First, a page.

In May 2019 our Head of Content Design Kieran Forde wrote a blog post: Five ways content designers are changing the ONS.
After an eventful couple of years helping the ONS make its Covid-19 products as accessible as possible, and as Kieran prepares to depart to pastures new, we’re revisiting that post to reflect on how far we’ve come in each of those 5 areas.
1. We contribute to multidisciplinary teams
The biggest change since 2019 is the size of our team – in 2017, Kieran was the first and only person with content design in their title at ONS. By 2019 there were 6 Content Designers. Today, there are 20 content design roles across ONS. This partly reflects the fact that ONS publishes a lot more content each year – we have published 3.2 million words so far this year! We also play a big part in helping shape statistical outputs and work closely with the teams that develop them to help them create better, more user-centred content.
This growth also demonstrates how much more involved we are in producing the products and services the ONS provides. A big shift we’ve seen since 2019 is that we now have content designers embedded in product development teams, such as the Census survey design and rollout earlier this year, and our senior content designers who are currently working on the products and features we’ll use to share the findings of this year’s Census.
The other big change we’ve made this year has been to change how we structure our content teams. Where we used to be structured based on our job families – content designers would manage their work separately to data visualisation or data journalism teams – we now work in cross-discipline “functions”, each with a separate aim. This means we work collaboratively with people in other content roles by default, and our increased focus helps us to more deeply understand and solve problems for our users.
2. We use research and data to improve the way ONS collects and shares the country’s statistics
Back in 2019 we were using analytics and dashboards to understand how users were interacting with our content. We still do that, but we have also found ways to add to that and understand even more. We can now ask users questions about any page on the website – this gives us valuable ways to quantify how our content is performing, and to get open-ended feedback from users.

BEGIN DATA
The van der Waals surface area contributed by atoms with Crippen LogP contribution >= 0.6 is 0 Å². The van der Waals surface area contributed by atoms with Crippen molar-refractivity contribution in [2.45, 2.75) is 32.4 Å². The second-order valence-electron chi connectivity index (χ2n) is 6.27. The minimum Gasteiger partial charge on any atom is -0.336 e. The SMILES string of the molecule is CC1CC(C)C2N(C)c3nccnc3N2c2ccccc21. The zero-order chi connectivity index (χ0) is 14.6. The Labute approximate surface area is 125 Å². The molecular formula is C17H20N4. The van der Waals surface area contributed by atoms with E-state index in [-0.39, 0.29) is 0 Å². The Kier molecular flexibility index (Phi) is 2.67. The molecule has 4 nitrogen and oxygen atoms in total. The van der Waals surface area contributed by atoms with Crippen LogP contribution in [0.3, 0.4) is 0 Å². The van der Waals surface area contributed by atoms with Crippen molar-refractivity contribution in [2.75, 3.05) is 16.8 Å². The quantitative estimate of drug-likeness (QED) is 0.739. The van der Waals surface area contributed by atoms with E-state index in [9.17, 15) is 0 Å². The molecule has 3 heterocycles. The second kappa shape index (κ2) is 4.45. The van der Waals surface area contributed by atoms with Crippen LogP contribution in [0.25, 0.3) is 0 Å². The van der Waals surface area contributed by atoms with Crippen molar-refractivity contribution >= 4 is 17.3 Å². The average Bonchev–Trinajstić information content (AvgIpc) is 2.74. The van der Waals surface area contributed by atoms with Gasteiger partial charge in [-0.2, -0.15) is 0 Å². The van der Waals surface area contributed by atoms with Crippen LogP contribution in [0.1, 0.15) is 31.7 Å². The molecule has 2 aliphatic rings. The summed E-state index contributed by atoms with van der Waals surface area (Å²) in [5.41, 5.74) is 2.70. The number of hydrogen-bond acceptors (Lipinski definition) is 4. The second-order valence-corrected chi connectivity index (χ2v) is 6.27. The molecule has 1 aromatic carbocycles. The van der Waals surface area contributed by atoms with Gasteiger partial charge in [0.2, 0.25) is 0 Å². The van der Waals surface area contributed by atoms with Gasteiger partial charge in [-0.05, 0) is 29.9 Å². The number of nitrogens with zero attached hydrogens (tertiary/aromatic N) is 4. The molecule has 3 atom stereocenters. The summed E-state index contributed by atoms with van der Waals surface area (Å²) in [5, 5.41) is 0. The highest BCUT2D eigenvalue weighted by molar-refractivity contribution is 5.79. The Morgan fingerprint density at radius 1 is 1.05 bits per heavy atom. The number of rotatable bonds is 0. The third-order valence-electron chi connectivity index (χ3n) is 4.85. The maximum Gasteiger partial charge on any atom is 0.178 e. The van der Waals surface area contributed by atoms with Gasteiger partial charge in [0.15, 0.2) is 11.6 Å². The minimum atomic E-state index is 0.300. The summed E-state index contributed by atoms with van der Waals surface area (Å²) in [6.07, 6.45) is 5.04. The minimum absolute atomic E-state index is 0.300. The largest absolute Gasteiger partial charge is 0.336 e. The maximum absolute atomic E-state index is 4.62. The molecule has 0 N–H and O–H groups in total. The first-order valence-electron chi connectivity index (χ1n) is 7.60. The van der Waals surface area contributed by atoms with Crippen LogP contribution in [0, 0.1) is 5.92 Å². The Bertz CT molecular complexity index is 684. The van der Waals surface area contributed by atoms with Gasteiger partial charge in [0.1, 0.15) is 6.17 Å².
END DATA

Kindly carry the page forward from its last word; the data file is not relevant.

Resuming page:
We also use tools which show us where users are scrolling and clicking on a page, and how this varies by device.
We have dramatically increased our efforts to make the ONS website more accessible, and we run now run training for all our content creators on how to work inclusively. Our accessibility guidance is constantly updated, including our most recent work on making hyperlinks more accessible.
3. We’re part of the ONS content design community of practice
Our community brings together content designers from across the ONS. Many of us work in Digital Publishing on content and products relating to the ONS website, but the community also includes people working on content design (whether it’s in their job title or not) from other parts of the organisation.
We meet monthly, and every member takes a turn to plan and host our meetups. We use our time to run content crits, show and tell each other about our work, and to talk about how we can work together to promote best practices, such as pair writing.
4. We’re part of something much bigger
Just as we did a few years ago, we still have strong links to content designers in other parts of government. We work with colleagues who support the wider Government Statistical Service to improve standards of presenting and sharing statistical content across many government departments. We also team up with people in user-centred roles from other parts of government to learn from each other.
We also work with the ONS International Development Team to help statistical institutes around the world. We have shared our work at international showcases, and one of our colleagues recently travelled to Ghana to support their plans for publishing the findings of a recent census (expect more on that visit in a future post!).
5. We take training very seriously
A big part of content design at ONS is about helping others to build their understanding and capability around content design. We have expanded the training courses we offer to other teams over the past couple of years. We now run courses on writing accessibly, writing for users, how to use house style, and how to use our publishing tools and processes.
Personal development within our teams is also hugely important – we recently had bespoke content design training for a large group of our team, and we’re attending the inaugural Lead with Tempo content design leadership conference in the new year.
So, lots to be proud of as we head into the Christmas break, and lots to look forward to in 2022.